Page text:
Many a joke was cracked on Twitter in regards to Rob Bell’s announcement to leave Mars Hill, specifically in reference to John Piper’s now-prophetic “so long” comment. Having defended Bell previously a few times, I’ve been curious as to when a couple individuals would ask my opinion. So I’ve been trying to form one. 

I’m disappointed and hesitant to support it.
The disappointment lies in the disengagement from the local church. Bell seems very versed in the struggles of people who are seeking to follow Jesus and what that means in day-to-day life; but I think that comes from the interaction and the relationship with the congregation. You just can’t get that kind of give and take from a stage. I think the best writers and speakers don’t just know scripture but also culture; the hermentuical jump takes you from the there-and-then to the here-and-now. I’ve heard equal number of unhelpful messages by over-emphasizing either side. So I’m reluctant to believe he’ll be nearly as effective.  
Much like my politic, I believe the best theology happens at the local level. Not in the sense that something is true in Kansas but not in Hardin County. But theology intrinsically interweaves itself with a person or group’s understanding of history, sociology, psychology, and numerous other -ologies. “Context is key” doesn’t only apply to what is read, but to what is lived. Thus, I don’t have to wear a hat to church. Though I would like to bring that back, I must say. I’d love a good reason to wear a hat. 
I have to say that the kind of work Bell has done – his level of questioning scripture and what it looks like to follow Jesus – is inspiring to me and I’ve been strongly encouraged in my faith by hearing what he has to offer. But those kinds of questions – and conclusions – have not been overly worrisome to me because of his involvement in the local church. At one point Mars Hill had hired a head pastor (Don Golden) who helped establish the theological direction of the church and then Bell was charged to preach based on that direction. I found this model fascinating and reassuring. But now the only dictation of what Bell preaches performs will come from the publisher, and I don’t think that just because you seek to follow Jesus that you don’t hear the convincing message of the almighty dollar. I could point fingers at pastors who already struggle with this (look at me pretending to be righteous by refraining to mention Osteen’s name…oops!), let alone flying solo.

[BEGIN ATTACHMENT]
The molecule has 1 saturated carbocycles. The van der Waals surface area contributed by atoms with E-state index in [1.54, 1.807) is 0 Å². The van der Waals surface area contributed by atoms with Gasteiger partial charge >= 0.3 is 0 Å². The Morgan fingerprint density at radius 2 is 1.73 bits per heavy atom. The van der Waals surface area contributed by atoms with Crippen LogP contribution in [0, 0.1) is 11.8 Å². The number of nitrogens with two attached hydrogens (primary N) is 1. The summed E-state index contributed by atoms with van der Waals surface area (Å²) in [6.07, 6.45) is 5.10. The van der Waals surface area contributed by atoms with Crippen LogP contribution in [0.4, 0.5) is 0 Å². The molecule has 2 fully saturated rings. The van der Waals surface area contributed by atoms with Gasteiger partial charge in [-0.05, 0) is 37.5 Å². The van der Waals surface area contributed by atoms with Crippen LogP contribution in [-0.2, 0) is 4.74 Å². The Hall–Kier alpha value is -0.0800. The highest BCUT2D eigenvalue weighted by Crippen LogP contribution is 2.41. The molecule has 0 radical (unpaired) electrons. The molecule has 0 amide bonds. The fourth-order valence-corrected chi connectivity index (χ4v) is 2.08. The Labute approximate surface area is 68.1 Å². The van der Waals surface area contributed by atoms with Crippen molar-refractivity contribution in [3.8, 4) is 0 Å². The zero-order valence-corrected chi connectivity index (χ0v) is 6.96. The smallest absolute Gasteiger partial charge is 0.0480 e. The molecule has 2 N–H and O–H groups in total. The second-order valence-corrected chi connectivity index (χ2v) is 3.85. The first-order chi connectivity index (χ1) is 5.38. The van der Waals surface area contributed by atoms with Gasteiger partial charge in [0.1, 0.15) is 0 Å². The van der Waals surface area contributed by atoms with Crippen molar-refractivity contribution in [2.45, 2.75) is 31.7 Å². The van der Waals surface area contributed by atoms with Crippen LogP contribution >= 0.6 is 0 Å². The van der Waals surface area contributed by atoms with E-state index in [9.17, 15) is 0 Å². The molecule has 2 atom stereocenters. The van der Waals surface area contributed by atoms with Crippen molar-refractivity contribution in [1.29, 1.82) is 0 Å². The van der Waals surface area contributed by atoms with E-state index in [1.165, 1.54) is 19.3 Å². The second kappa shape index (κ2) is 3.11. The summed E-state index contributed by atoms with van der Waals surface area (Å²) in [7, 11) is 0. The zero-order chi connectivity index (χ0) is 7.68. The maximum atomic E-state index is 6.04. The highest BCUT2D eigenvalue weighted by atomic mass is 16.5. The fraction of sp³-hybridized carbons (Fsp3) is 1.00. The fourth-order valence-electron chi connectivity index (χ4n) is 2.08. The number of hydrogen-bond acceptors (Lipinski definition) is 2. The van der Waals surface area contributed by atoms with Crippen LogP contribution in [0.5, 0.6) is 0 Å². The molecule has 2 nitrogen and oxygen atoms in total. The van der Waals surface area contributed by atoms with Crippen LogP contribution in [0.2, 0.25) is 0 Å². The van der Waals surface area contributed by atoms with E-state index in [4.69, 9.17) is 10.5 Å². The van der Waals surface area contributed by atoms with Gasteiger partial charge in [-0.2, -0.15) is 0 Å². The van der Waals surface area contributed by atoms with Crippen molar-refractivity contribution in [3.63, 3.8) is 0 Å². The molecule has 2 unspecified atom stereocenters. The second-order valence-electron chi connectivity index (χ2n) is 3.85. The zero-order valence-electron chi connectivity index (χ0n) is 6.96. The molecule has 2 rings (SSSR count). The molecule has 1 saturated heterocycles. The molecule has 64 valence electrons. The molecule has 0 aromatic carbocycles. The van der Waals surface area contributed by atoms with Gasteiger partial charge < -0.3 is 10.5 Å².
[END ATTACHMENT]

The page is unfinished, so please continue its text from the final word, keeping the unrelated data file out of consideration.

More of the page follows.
Finally, I’ve seen Bell exhibit prophetic tendencies that I greatly appreciated. But the prophetic role is one for the sake of the flock. Someone correct me if I’m wrong, but the prophets served Israel by calling her to return. The prophets weren’t evangelists by trade. I just don’t know what the prophetic message is to the nations. I can’t come up with an example of this. I think this is how Bell differs from Chan and a few other pastors-gone-published. These others, I think, see themselves in a role of building up leaders and current believers. Bell seems to want to “share his message” to an outside group. I’m curious to see how that transpires.   
So, if I am to be honest, I feel like this trend of leaving pastorates for a national stage is treating the local church like the first wives club. The newer, younger, more exciting model doesn’t have the same history, the stability or the faithfulness. 
And she bore your children. Because nary a story that I’ve heard of followers of faith being so dramatically impacted by a presentation or a book, but rather a person who engages with them in his/her current story. So I’m apprehensive to believe that his platform will be greatly enhanced by going it alone. 
Visit me elsewhere: